Memorial Day, which used to always be May 30, is now held on the last Monday in May for the convenience of holiday trippers. So, for those of you busy with the BBQ, the braised beef, and the baked beans, you might want to take a moment – perhaps a single minute at 3 p.m. today – to ask yourself two simple questions: “What is Memorial Day All About?” and “Does Truth Matter?”
Memorial Day Is To Remember
Memorial Day is to remember the deeds, both quiet and heroic, done by those entrusted with keeping this great experiment in democracy and argument safe from those who would tear it down. From the images used on various news media outlets today one might surmise the greatest and most iconic of those deeds would be the memorable flag raising on Mount Suribachi, Iwo Jima, on February 23, 1945. Without pictures you might be hard-pressed to remember Mount Suribachi at all and, without words, even where it is located.
Above we see the iconic photo of the flag raising on Iwo Jima, a rendering on the cover of a war bonds pamphlet, and the image enshrined in bronze as the U.S. Marines war memorial.
Memorial Day Is About Truth
Today, as the country has been engaged in nearly 20 years of multiple unwinnable wars, we might find Homer’s Iliad, a story of the horrors of seemingly never-ending war, as our recent history, and its companion, the Odyssey, as a somewhat paranormal guide to our present journey. Can we seek the truth in our current culture of lies? Or is it, as Col. Nathan Jessup, Jack Nicolson’s powerful character portrayal in A Few Good Men screamed at us from the screen, “You can’t handle the truth!”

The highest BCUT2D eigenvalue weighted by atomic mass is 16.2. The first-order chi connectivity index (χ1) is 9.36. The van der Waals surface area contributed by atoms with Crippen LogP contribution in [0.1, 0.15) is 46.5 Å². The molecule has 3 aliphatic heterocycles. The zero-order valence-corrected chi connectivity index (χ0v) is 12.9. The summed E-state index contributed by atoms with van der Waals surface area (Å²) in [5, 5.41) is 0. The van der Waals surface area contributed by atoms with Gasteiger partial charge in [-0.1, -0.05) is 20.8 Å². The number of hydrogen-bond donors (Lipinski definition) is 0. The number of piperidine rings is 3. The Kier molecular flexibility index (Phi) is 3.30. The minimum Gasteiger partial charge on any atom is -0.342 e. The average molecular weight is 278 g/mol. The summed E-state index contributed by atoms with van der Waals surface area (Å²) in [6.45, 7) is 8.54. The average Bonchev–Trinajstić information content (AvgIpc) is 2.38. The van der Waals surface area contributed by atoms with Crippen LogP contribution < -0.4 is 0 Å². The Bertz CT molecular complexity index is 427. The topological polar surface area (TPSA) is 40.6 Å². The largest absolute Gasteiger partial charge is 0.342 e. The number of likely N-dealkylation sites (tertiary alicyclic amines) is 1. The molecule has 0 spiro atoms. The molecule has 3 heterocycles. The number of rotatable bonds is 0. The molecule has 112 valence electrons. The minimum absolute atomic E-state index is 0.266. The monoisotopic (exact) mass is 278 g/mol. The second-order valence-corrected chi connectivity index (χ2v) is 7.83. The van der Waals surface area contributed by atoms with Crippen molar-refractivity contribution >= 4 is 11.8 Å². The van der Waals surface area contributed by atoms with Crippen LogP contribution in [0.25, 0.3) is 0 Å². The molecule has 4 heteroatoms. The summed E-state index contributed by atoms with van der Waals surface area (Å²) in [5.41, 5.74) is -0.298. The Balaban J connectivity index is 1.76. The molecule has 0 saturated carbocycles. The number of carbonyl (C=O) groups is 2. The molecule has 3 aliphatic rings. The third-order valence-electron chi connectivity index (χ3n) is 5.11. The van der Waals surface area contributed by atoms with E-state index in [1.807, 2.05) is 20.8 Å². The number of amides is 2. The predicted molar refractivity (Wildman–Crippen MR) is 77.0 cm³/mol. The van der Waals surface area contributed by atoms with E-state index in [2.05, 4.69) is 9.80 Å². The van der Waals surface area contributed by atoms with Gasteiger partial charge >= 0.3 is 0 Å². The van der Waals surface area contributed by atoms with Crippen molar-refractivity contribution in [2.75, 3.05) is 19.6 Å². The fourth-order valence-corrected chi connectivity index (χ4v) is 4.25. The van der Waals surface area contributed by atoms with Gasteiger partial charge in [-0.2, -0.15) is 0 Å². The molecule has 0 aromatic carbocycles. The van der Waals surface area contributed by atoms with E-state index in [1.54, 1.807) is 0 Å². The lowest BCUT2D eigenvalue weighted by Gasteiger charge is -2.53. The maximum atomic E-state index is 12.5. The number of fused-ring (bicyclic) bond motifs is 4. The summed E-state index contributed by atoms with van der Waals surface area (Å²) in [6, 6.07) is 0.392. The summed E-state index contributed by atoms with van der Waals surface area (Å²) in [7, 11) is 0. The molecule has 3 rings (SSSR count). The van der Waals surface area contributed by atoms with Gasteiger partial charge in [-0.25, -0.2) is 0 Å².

I will leave it up to you to decide. Does truth matter or not? Do we care how the world sees us? Is our word, even our ratified signature on a treaty, worth anything at all anymore? Was it ever?
Did you know that the photo above, with its beautiful pyramidal power stance and large and glorious star spangled banner, is actually a staged fake, shot some two hours after the actual flag raising – a spontaneous event – over Mount Suribachi? But, for the keepers of the truth, the men didn’t seem to be as engaged as history would demand and, worst of all, the flag, carried in the back pack of one of the participants, was much too small.
Look at the picture to the left. It is the original. It is the truth. These are the men who really raised the flag on a mostly unknown hill on Iwo Jima that day. Notice the soldier on guard with the M1-A1 carbine. The fact that the fight to take that hill (and the beaches, for that matter) still raged only yards away, wasn’t enough for the story tellers.
When history becomes a lie, how can we expect the truth from those in our government?